- Ex-Twitter security chief Peiter Zatko is behind an explosive whistleblower complaint against the company.
- Zatko is a celebrity in the hacker community, where he’s know as “Mudge.”
- He’s advised Bill Clinton on cybersecurity and testified to the Senate.
Twitter suffered a huge blow on Tuesday when a whistleblower complaint from Peiter Zatko, the company’s former head of security, was published by The Washington Post and CNN.
The wide-ranging complaint accused Twitter of lax security practices, lying about the number of bots on its platform to federal regulators and Tesla billionaire Elon Musk, and allowing a foreign agent to infiltrate the company.
Zatko is better known in the hacker community as “Mudge” and has been a prominent figure in cybersecurity for more than 20 years.
Twitter has pushed back against Zatko’s complaint, characterizing him as a disgruntled employee who was fired for “ineffective leadership and poor performance.”
Zatko says his disclosure was ethically motivated. “All my life I’ve been about finding places where I can go and make a difference,” Zatko told CNN in an interview after his complaint was published.
So who is Peiter Zatko?
Despite being interested in computers at elementary school, Zatko decided to study music at college, attending Berklee and graduating top of his class.
After college, Zatko was hired by BBN Technologies, an IT research and development company, to found its corporate security group, he told Berklee’s alumni magazine. He also played in a progressive rock band called Raymaker.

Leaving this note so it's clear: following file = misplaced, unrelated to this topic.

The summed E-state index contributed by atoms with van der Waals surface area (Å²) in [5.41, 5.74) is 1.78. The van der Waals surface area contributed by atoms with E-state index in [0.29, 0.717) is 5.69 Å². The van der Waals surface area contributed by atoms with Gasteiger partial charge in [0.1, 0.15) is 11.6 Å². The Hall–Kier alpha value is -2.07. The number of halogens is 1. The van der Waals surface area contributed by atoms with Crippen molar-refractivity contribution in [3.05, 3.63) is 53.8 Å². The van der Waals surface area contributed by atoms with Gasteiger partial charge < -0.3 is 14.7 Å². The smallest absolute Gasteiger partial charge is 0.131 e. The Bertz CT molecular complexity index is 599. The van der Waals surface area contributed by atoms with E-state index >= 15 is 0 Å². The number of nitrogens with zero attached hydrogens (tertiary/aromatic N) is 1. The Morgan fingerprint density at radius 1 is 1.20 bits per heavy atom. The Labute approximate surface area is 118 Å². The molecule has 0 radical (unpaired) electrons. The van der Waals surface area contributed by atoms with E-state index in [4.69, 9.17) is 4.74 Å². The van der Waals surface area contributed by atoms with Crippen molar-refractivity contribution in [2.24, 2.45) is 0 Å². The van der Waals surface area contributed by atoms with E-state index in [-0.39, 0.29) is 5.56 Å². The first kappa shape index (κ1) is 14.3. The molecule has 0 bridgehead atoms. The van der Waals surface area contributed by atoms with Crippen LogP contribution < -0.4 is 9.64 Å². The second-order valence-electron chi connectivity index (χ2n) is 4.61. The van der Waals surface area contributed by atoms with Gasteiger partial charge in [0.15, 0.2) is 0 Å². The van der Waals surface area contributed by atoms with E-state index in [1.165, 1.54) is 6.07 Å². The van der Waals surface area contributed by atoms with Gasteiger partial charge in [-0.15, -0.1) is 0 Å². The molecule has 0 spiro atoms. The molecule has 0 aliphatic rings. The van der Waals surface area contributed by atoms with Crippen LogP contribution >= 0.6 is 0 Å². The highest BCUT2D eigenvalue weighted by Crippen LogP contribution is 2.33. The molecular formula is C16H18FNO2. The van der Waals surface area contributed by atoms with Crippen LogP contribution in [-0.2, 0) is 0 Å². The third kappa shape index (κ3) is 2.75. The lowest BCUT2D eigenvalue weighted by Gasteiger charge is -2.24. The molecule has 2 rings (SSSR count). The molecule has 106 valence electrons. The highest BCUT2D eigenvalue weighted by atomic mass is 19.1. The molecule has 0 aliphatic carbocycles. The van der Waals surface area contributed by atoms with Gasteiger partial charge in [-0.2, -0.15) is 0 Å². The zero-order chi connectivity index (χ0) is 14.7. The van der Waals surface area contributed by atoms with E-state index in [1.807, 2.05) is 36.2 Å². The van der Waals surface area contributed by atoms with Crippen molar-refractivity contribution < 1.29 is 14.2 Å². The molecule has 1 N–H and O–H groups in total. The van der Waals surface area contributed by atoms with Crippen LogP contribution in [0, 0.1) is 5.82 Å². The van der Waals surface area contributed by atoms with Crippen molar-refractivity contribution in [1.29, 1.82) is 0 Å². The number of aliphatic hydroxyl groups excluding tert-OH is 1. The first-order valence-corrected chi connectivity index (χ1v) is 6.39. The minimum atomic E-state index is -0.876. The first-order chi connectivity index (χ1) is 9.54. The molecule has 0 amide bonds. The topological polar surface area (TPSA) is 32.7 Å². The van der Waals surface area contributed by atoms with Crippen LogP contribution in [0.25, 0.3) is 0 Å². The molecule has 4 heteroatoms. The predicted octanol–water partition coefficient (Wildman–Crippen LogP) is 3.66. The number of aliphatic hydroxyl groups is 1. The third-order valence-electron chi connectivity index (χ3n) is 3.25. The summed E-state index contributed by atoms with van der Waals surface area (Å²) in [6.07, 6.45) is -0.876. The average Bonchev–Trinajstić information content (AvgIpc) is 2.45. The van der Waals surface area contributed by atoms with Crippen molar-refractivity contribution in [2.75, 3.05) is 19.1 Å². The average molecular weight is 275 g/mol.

While at BBN, Zatko banded together with a group of hacker friends to form Boston-based think-tank L0pht, which set out to find and disclose vulnerabilities in companies’ software, including Microsoft Windows.
“We made them look bad and they hated us for it, but this was one of the main reasons that Microsoft started a security team,” Zatko told Berklee’s alumni magazine.
In 1998, Zatko testified to the Senate alongside his L0pht colleagues about critical internet infrastructure vulnerabilities. He said the group had discovered an exploit that would allow him and his colleagues to take the entire internet offline in 30 minutes.
Zatko went on to advise Bill Clinton’s administration on cybersecurity, and his work with the US government carried on past Clinton’s presidency.
“Before 9/11, I did [a] lot of work with the government, and after the attacks I did even more,” Zatko told Berklee’s alumni magazine. “I took a leave of absence from my company and did pro bono work for the government. I was a citizen with capabilities the country needed, and I felt it was my responsibility to help.”
The Defense Advanced Research Projects Agency (DARPA), a division of the US Department of Defense, hired Zatko in 2010 as a program manager.
Zatko joined Google in 2013, and in 2015 announced he was leaving the company because the White House had asked him to create a means of showing consumers how secure software was.
In 2016, Zatko and his wife Sarah designed a tool that applied safety scores to software. The couple built it from their basement, The Intercept reported.
Zatko joined Twitter as the company’s head of security in 2020 shortly after a high-profile hack compromised several celebrity accounts.
Zatko said in his whistleblower disclosure that then-CEO Jack Dorsey sought him out personally for the job. Zatko said Dorsey later displayed a “drastic loss of focus” as CEO, and had little communication with Zatko.
Dorsey left Twitter in November 2021 and was replaced as CEO by CTO Parag Agrawal.
Twitter fired Zatko in January 2022, and in July he filed his whistleblower complaint with the Federal Trade Commission, Securities and Exchange Commission, and Department of Justice.